Failed The Independent Contractor Test? These Exemptions May Apply.

State independent contractor tests indicate when a worker is exempt from paying employment taxes—i.e. L&I’s workers compensation taxes and ESD’s unemployment insurance premiums—on grounds that he or she is an independent contractor, and not an employee.

If a business fails the independent contractor test, however, is it completely out of luck? Must it be liable for employment taxes. Not necessarily. This is because under Washington law, when a worker/contractor does not qualify as an exempt independent contractor, a business may nonetheless be exempt from paying employment taxes if the service performed by the worker is otherwise statutorily exempt from the definition of employment. Below is a list of services and professions that Washington law specifically excludes from the definition of employment. If a worker/contractor provides any of these services, the worker is not considered to be an employee, and a business will therefore not be liable for employment taxes. The exemptions vary by agency, though there is some overlap.

1. L&I Employment Exemptions

The Workers Compensation Act (also known as the Industrial Insurance Act) exempts certain workers from employment taxes based on the services they perform as contractors, or based on whether the worker’s profession is specifically exempt from the definition of employment. Below is a list of exempt contractors and professions.

Exempt Contractors: The following contractors are exempt without regard to the independent contractor test because they are not considered to be in employment:

  • Contractors who are themselves employers and bring their own workers (employees or subs) to the job.
  • Contractors who are hired to supply heavy equipment/machinery or costly specialized equipment.

For more information, see L&I’s Independent contractor Guide, at pgs. 3-4.

Exempt Professions: The following professions are explicitly excluded from the Worker’s Compensation Act’s definition of employment:

  • Domestic servant
  • Casual laborer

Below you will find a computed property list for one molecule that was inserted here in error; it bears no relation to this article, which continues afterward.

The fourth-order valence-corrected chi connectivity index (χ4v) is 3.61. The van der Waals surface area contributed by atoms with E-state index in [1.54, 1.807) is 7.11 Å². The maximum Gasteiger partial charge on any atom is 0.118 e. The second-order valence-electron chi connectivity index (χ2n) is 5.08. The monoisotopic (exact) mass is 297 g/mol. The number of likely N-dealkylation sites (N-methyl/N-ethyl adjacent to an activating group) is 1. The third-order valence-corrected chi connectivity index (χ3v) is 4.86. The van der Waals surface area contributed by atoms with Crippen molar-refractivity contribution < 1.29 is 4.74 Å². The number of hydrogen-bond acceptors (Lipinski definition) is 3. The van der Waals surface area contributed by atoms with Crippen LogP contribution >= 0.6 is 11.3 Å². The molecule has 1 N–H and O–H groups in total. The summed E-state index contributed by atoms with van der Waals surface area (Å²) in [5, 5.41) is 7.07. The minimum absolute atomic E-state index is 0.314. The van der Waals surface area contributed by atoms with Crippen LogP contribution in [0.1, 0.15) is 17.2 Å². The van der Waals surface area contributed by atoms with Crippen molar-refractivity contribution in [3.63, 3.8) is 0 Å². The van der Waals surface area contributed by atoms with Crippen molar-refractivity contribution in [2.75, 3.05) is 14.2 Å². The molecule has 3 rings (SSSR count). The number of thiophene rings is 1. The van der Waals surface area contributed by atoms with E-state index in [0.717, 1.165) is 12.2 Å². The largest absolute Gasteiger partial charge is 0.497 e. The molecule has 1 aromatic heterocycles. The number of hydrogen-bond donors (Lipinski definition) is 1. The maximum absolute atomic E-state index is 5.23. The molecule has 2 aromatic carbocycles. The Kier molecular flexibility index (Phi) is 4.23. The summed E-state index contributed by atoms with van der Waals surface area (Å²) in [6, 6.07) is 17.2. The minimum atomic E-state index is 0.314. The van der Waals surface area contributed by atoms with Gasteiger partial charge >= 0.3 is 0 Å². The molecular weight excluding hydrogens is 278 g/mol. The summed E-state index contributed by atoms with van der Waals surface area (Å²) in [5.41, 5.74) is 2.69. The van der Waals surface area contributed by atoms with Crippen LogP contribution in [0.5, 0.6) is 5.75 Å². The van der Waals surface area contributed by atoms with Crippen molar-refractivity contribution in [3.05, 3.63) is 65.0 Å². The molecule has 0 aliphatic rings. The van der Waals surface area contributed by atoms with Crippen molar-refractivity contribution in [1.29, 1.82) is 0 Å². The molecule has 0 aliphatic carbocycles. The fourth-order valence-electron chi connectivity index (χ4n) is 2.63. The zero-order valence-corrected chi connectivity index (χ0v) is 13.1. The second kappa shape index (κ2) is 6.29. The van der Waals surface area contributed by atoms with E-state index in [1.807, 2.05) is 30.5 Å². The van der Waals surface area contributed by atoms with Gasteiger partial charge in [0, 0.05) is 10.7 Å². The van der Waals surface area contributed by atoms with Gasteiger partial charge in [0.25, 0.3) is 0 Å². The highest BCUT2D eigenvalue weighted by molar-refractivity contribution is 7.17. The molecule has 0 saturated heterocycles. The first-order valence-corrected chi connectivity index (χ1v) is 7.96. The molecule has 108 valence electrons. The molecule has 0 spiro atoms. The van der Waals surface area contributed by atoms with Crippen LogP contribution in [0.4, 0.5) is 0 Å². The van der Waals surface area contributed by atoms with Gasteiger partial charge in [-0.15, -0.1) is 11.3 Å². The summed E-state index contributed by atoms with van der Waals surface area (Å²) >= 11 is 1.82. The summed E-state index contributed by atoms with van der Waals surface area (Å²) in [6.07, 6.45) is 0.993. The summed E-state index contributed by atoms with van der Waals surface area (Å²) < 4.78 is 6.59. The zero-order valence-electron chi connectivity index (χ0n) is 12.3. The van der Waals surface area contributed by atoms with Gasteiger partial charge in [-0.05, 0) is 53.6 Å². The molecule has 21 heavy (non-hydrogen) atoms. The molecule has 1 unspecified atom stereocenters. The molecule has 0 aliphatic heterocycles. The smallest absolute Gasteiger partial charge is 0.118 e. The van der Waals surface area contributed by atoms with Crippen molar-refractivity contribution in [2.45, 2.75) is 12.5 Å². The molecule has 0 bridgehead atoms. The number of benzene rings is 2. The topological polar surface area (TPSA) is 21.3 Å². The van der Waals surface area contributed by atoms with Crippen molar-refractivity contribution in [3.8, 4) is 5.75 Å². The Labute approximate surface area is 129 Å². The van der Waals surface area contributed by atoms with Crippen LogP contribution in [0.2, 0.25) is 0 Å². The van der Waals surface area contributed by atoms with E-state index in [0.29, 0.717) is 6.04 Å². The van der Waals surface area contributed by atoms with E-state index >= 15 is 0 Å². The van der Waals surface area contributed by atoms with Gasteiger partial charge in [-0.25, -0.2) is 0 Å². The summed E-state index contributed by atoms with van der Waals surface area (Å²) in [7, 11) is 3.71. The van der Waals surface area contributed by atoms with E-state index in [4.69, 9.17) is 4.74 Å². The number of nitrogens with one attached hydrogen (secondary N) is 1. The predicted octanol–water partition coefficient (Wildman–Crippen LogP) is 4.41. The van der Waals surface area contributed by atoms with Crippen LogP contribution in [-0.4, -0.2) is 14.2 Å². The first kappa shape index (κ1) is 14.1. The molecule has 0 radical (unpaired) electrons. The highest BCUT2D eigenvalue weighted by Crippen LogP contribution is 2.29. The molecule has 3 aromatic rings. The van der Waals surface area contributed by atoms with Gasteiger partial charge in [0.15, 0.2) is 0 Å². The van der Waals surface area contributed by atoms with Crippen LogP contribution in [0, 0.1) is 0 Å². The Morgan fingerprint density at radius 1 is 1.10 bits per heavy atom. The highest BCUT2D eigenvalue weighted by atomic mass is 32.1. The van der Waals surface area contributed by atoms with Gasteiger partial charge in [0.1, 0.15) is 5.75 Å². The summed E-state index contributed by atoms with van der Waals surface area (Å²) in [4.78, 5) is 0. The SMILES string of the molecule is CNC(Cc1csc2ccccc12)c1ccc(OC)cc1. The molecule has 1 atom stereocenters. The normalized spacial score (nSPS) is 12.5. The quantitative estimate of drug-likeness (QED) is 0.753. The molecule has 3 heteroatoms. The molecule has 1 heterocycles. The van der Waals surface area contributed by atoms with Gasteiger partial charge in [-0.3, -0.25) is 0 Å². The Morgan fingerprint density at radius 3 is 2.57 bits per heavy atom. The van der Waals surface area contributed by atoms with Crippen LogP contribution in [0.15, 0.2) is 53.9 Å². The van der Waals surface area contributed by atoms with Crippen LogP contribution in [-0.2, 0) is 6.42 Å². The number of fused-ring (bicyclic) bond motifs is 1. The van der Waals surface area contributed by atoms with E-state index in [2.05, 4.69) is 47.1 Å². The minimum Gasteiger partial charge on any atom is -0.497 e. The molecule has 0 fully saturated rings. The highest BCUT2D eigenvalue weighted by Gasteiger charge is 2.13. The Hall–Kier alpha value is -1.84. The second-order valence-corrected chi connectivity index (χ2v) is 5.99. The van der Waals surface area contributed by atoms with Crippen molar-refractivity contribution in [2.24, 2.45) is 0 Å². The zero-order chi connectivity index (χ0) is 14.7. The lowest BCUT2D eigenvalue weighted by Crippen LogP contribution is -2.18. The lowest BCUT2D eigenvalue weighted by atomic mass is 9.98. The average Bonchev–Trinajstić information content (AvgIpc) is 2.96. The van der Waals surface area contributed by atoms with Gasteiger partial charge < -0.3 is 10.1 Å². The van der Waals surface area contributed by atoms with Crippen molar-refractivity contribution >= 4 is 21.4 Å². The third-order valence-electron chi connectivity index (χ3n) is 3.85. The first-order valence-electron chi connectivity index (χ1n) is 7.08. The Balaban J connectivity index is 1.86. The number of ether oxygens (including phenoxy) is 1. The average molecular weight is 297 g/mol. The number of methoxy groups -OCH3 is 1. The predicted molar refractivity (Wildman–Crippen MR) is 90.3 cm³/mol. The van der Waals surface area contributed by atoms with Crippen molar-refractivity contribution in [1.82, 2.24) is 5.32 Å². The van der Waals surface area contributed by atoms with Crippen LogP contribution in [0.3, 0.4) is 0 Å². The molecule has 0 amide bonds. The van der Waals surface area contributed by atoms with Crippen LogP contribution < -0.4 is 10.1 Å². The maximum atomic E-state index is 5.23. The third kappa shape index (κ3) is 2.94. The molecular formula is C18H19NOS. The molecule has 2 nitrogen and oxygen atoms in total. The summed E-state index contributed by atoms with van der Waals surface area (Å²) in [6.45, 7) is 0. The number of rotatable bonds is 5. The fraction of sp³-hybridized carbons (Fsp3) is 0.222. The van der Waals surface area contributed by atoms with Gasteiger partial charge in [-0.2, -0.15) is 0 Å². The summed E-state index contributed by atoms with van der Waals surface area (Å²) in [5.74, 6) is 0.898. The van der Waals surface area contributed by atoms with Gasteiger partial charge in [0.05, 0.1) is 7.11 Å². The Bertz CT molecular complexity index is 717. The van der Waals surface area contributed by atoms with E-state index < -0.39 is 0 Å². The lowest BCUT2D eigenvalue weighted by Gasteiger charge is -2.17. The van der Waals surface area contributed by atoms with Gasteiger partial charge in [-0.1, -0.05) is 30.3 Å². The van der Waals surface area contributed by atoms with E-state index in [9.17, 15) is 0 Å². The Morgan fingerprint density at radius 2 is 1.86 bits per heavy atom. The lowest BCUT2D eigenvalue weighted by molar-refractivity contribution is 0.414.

• Person hired to run personal errands/chores
  • Person working for religious/charitable aid or sustenance
  • Child (under 18) working on family farm.
  • Horse-racing jockey
  • Musician or entertainer
  • Newspaper carrier
  • Insurance agent broker or solicitor
  • Booth renter i.e. cosmetologist, beautician, or barber.
  • Student volunteer (K-12th grade)
  • Corporate officer

Note that these profession have specific legal definitions, so confirm with an attorney that they apply to your workers/contractors before assuming that they apply.

2. ESD Employment Exemptions

The services and/or professions below are explicitly excluded from the Employment Security Act’s definition of employment:

  • Workers providing services through Service Referral Agencies
  • Musicians or entertainers
  • Agricultural labor
  • Domestic service
  • Corporate officers
  • Maritime service
  • Family employment
  • Nonresident aliens
  • Foreign governmental service
  • Massage practitioners
  • Barber and cosmetology services
  • Insurance agents, brokers, or solicitors, real estate brokers or real estate salespersons, and investment company agents or solicitors
  • Travel services
  • Outside salesperson paid by commission
  • Agricultural labor by farm interns
  • Newspaper delivery persons
  • Appraisal practitioner services
  • Casual labor
  • Small performing arts
  • Services performed by a minister
  • Work relief or work training
  • Inmates
  • Hospital patients
  • Work study
  • Work experience
  • Preschool employees
  • Elected officials
  • Members of the National Guard

Again, note that these profession have specific legal definitions under the Employment Security Act, so confirm with an attorney that they apply to your workers/contractors before assuming that they apply. Note also that your worker/contractor may be exempt for the purposes of ESD and not for L&I and other purposes (e.g. state minimum wage obligations).

For more information on how to comply with independent contractor obligations, consult with an experienced independent contractor law attorney, and check out 1099 Review™, Washington’s State’s first online independent contractor risk assessment tool and resource center.

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